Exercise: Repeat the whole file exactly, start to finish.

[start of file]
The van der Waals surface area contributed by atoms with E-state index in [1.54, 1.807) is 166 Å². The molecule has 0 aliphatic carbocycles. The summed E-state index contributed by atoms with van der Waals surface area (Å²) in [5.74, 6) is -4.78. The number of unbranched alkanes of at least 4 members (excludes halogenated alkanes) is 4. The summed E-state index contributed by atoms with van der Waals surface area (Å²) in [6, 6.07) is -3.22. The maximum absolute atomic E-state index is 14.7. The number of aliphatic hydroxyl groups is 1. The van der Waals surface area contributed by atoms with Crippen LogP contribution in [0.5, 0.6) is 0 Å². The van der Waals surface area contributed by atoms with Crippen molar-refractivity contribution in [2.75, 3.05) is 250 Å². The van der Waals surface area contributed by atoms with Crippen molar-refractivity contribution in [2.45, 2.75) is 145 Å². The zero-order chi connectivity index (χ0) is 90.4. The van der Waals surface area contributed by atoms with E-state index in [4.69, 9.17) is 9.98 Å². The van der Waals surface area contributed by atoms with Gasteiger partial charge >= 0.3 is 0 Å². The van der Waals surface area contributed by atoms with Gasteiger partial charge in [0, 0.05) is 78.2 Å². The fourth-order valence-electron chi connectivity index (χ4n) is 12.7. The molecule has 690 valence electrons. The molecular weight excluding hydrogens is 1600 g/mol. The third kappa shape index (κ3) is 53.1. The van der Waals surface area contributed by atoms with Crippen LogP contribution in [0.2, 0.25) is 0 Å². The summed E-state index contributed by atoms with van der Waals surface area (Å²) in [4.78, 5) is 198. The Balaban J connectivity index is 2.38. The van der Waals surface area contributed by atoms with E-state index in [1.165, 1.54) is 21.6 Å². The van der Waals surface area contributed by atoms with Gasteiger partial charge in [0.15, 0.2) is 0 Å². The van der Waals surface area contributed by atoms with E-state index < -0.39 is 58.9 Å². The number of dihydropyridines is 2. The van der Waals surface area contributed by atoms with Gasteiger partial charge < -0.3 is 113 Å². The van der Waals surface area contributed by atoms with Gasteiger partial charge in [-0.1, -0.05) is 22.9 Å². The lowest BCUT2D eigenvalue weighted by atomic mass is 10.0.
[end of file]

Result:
The van der Waals surface area contributed by atoms with E-state index in [1.54, 1.807) is 166 Å². The molecule has 0 aliphatic carbocycles. The summed E-state index contributed by atoms with van der Waals surface area (Å²) in [5.74, 6) is -4.78. The number of unbranched alkanes of at least 4 members (excludes halogenated alkanes) is 4. The summed E-state index contributed by atoms with van der Waals surface area (Å²) in [6, 6.07) is -3.22. The maximum absolute atomic E-state index is 14.7. The number of aliphatic hydroxyl groups is 1. The van der Waals surface area contributed by atoms with Crippen LogP contribution in [0.5, 0.6) is 0 Å². The van der Waals surface area contributed by atoms with Crippen molar-refractivity contribution in [2.75, 3.05) is 250 Å². The van der Waals surface area contributed by atoms with Crippen molar-refractivity contribution in [2.45, 2.75) is 145 Å². The zero-order chi connectivity index (χ0) is 90.4. The van der Waals surface area contributed by atoms with E-state index in [4.69, 9.17) is 9.98 Å². The van der Waals surface area contributed by atoms with Gasteiger partial charge >= 0.3 is 0 Å². The van der Waals surface area contributed by atoms with Gasteiger partial charge in [0, 0.05) is 78.2 Å². The fourth-order valence-electron chi connectivity index (χ4n) is 12.7. The molecule has 690 valence electrons. The molecular weight excluding hydrogens is 1600 g/mol. The third kappa shape index (κ3) is 53.1. The van der Waals surface area contributed by atoms with Crippen LogP contribution in [0.2, 0.25) is 0 Å². The summed E-state index contributed by atoms with van der Waals surface area (Å²) in [4.78, 5) is 198. The Balaban J connectivity index is 2.38. The van der Waals surface area contributed by atoms with E-state index in [1.165, 1.54) is 21.6 Å². The van der Waals surface area contributed by atoms with Gasteiger partial charge in [0.15, 0.2) is 0 Å². The van der Waals surface area contributed by atoms with E-state index < -0.39 is 58.9 Å². The number of dihydropyridines is 2. The van der Waals surface area contributed by atoms with Gasteiger partial charge < -0.3 is 113 Å². The van der Waals surface area contributed by atoms with Gasteiger partial charge in [-0.1, -0.05) is 22.9 Å². The lowest BCUT2D eigenvalue weighted by atomic mass is 10.0.